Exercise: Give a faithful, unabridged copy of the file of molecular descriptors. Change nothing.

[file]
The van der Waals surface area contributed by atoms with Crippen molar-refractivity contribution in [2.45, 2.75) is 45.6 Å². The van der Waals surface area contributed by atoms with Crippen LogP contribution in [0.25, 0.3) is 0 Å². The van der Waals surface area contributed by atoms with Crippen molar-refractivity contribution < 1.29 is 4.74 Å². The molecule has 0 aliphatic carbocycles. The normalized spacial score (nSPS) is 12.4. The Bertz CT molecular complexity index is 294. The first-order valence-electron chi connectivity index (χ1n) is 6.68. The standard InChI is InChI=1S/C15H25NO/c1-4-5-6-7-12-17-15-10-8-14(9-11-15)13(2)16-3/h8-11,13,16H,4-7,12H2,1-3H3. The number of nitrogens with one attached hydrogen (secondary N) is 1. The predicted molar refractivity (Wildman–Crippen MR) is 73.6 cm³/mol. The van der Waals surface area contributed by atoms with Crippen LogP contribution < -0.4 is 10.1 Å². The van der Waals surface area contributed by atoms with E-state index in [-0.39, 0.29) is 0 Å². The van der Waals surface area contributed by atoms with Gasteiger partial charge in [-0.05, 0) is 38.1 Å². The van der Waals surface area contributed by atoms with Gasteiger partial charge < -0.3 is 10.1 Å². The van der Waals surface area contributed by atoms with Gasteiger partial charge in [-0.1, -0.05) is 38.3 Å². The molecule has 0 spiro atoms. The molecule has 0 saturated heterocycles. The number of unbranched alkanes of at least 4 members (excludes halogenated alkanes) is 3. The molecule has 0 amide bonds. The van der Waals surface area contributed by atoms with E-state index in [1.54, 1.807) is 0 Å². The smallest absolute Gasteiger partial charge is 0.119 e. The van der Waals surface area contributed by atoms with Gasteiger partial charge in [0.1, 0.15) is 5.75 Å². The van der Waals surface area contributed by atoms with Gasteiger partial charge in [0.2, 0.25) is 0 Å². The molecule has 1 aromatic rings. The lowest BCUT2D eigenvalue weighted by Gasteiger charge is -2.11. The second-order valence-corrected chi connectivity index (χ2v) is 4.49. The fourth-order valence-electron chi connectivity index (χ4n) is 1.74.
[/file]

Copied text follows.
The van der Waals surface area contributed by atoms with Crippen molar-refractivity contribution in [2.45, 2.75) is 45.6 Å². The van der Waals surface area contributed by atoms with Crippen LogP contribution in [0.25, 0.3) is 0 Å². The van der Waals surface area contributed by atoms with Crippen molar-refractivity contribution < 1.29 is 4.74 Å². The molecule has 0 aliphatic carbocycles. The normalized spacial score (nSPS) is 12.4. The Bertz CT molecular complexity index is 294. The first-order valence-electron chi connectivity index (χ1n) is 6.68. The standard InChI is InChI=1S/C15H25NO/c1-4-5-6-7-12-17-15-10-8-14(9-11-15)13(2)16-3/h8-11,13,16H,4-7,12H2,1-3H3. The number of nitrogens with one attached hydrogen (secondary N) is 1. The predicted molar refractivity (Wildman–Crippen MR) is 73.6 cm³/mol. The van der Waals surface area contributed by atoms with Crippen LogP contribution < -0.4 is 10.1 Å². The van der Waals surface area contributed by atoms with E-state index in [-0.39, 0.29) is 0 Å². The van der Waals surface area contributed by atoms with Gasteiger partial charge in [-0.05, 0) is 38.1 Å². The van der Waals surface area contributed by atoms with Gasteiger partial charge < -0.3 is 10.1 Å². The van der Waals surface area contributed by atoms with Gasteiger partial charge in [-0.1, -0.05) is 38.3 Å². The molecule has 0 spiro atoms. The molecule has 0 saturated heterocycles. The number of unbranched alkanes of at least 4 members (excludes halogenated alkanes) is 3. The molecule has 0 amide bonds. The van der Waals surface area contributed by atoms with E-state index in [1.54, 1.807) is 0 Å². The smallest absolute Gasteiger partial charge is 0.119 e. The van der Waals surface area contributed by atoms with Gasteiger partial charge in [0.1, 0.15) is 5.75 Å². The van der Waals surface area contributed by atoms with Gasteiger partial charge in [0.2, 0.25) is 0 Å². The molecule has 1 aromatic rings. The lowest BCUT2D eigenvalue weighted by Gasteiger charge is -2.11. The second-order valence-corrected chi connectivity index (χ2v) is 4.49. The fourth-order valence-electron chi connectivity index (χ4n) is 1.74.